SPS Components

Plan Summary

In the event of a foreign animal disease (FAD) outbreak in the U.S., maintaining business continuity for the pork industry is critical for food security and animal health and well-being. The goal of the Secure Pork Supply (SPS) Plan is to provide a workable business continuity plan for pork premises with no evidence of the FAD infection and associated industries that is credible to Responsible Regulatory Officials. Having the SPS Plan in place prior to an FAD outbreak will enhance coordination and communication between all parties, speed up a successful FAD response, and support continuity of operations for pork producers and associated industries. In an actual outbreak, decisions will be made by Responsible Regulatory Officials based on the unique characteristics of each outbreak.

Secure Pork Supply Plan Summary

Biosecurity

Existing biosecurity plans on hog production sites may offer protection against endemic diseases but heightened precautions are needed for foreign animal diseases (FADs). The enhanced biosecurity recommendations outlined in the checklist below are based on the known exposure routes for the three FADs of concern. This document emphasizes four concepts that all pork production sites must implement to help protect their animals from endemic diseases and to be prepared in the event of an FAD outbreak in the U.S.:

  1. A Biosecurity Manager,
  2. A written site-specific biosecurity plan,
  3. A defined Perimeter Buffer Area, and
  4. A defined Line of Separation.
This enhanced biosecurity checklist and the corresponding Information Manual for Enhanced Biosecurity can be used to develop a site-specific, written, enhanced biosecurity plan.

Information Manual For Enhanced Biosecurity: Animals Raised Indoors

Self-Assessment Checklist for Enhanced Pork Production Biosecurity for Animals Raised Indoors

Biosecurity Line Example One

Biosecurity Line Example Two

Biosecurity Line Example Three

Surveillance

During an FAD outbreak, it is not possible to prove that an animal or herd is free of infection. It is only possible to establish that there is lack of evidence of infection. An animal can be infected with an FAD before it shows clinical signs or is positive by laboratory testing. The surveillance component of the SPS Plan recommends allowing animal movement during an outbreak through laboratory testing as well as animal observation. Pork producers in an FAD Control Area will need to implement a formalized process for daily herd observation, or “Active Observational Surveillance” (AOS) to document that there is no evidence of an FAD infection in their herd.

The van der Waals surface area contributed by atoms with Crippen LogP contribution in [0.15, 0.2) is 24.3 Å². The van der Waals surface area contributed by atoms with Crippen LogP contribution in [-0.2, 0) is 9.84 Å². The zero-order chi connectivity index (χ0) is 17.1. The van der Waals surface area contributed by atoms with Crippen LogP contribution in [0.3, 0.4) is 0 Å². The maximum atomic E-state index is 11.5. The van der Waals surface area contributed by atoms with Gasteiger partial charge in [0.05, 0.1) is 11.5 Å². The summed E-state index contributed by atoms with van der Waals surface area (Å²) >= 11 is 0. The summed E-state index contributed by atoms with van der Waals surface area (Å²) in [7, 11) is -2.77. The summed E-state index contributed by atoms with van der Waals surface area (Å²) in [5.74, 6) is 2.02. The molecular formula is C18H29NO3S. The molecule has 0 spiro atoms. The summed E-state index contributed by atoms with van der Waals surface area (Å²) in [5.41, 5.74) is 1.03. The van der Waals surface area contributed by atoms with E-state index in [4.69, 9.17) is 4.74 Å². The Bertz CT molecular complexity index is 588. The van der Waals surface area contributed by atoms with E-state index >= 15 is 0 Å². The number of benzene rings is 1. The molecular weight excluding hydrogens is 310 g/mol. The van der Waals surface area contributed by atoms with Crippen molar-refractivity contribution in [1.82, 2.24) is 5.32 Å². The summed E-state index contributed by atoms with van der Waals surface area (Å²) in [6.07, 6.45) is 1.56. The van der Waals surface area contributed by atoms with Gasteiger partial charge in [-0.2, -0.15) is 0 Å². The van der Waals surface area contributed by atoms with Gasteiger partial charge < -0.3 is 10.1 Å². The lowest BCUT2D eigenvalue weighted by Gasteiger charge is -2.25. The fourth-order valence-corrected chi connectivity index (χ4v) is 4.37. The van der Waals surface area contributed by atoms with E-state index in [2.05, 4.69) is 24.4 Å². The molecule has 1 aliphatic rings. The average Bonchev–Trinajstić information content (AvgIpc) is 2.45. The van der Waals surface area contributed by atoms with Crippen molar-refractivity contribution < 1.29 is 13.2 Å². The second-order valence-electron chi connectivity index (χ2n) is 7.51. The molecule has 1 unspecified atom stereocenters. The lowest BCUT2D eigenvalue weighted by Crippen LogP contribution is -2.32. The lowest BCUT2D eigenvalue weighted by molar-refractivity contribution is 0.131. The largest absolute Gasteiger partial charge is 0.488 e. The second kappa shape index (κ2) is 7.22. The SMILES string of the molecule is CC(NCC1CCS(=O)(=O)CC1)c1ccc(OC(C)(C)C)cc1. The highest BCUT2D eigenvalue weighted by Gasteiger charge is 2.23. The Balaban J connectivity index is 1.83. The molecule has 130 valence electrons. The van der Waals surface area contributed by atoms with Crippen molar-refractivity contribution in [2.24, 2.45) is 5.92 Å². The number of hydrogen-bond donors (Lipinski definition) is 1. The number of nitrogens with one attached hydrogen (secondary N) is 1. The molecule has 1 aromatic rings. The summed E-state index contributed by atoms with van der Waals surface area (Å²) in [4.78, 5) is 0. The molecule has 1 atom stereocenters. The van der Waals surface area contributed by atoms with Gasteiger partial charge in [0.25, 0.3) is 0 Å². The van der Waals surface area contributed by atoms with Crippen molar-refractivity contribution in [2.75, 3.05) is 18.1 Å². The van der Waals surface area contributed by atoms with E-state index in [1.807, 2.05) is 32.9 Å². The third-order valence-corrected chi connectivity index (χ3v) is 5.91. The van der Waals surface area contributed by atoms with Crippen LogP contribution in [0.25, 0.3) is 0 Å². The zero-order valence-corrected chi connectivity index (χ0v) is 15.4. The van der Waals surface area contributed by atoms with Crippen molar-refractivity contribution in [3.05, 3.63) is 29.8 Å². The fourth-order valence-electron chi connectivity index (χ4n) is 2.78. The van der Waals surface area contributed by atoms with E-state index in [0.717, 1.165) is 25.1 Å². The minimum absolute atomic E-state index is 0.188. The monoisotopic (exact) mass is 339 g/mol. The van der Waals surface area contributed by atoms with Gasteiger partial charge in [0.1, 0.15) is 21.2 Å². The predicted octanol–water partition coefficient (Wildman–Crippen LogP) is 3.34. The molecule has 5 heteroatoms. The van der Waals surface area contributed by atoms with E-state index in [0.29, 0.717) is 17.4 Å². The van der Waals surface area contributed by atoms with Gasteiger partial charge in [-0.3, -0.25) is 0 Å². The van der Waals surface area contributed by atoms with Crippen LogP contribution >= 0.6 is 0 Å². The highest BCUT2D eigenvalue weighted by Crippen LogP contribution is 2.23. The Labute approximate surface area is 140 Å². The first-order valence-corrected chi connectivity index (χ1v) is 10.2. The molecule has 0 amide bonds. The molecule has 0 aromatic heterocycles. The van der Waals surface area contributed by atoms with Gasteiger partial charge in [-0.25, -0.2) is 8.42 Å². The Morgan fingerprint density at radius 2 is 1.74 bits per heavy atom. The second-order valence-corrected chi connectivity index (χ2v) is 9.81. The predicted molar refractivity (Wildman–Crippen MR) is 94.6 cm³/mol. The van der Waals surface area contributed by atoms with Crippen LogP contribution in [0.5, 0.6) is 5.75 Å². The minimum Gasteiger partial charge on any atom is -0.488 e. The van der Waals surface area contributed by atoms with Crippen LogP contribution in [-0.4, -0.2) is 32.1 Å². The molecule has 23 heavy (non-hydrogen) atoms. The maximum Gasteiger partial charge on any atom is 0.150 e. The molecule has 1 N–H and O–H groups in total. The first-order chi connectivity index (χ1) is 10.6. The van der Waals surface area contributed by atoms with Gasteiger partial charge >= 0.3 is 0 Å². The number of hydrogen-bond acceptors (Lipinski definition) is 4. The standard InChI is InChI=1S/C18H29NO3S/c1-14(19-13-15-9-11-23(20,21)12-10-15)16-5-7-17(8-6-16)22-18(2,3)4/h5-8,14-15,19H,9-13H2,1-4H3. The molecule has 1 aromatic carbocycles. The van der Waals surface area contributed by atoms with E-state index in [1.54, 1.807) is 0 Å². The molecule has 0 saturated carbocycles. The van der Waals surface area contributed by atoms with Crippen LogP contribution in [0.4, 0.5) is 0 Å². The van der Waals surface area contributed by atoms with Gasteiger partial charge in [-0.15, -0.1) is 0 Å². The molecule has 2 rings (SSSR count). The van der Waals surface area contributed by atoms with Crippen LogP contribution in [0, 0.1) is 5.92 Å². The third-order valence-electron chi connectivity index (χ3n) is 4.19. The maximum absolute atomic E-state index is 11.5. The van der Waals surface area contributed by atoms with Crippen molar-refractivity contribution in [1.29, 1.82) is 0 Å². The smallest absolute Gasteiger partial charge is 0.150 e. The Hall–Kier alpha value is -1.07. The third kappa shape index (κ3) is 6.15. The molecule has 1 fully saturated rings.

Clinical signs of an FAD in the herd will rapidly become apparent to anyone inspecting the herd, or receiving animals from the herd. AOS should be initiated on all premises in the Control Area at the beginning of the outbreak and conducted daily. Incident Command Officials may also inspect swine herds and/or request to review the daily log of AOS kept by the Herd Health Monitor who has been trained to look for clinical signs and correctly record their observations.

Active Observational Surveillance

Active Observational Surveillance tables

Movement

Incident Command Officials must make decisions to implement a standstill order at the beginning of a foreign animal disease (FAD) outbreak and on re-starting animal movement during the outbreak. Many factors influence the controlled movement decisions and need to be considered. Discussions are occurring with the goal of getting consensus on the optimal approach to managing animal movement in an FAD outbreak. However, in an actual outbreak, decisions will need to be made by the Federal and State Incident Command Officials based on the unique characteristics of each outbreak. The Incident Command Officials will simultaneously be making many other decisions as they set up the Incident Command Post, including controlling movement of milk, cattle, sheep, and goats, as well as inputs needed to enable producers to feed and care for their animals.

Factors to Consider in Implementing Controlled Movement of Swine in the U.S. to Reduce the Transmission and Impact of a Foot and Mouth Disease Outbreak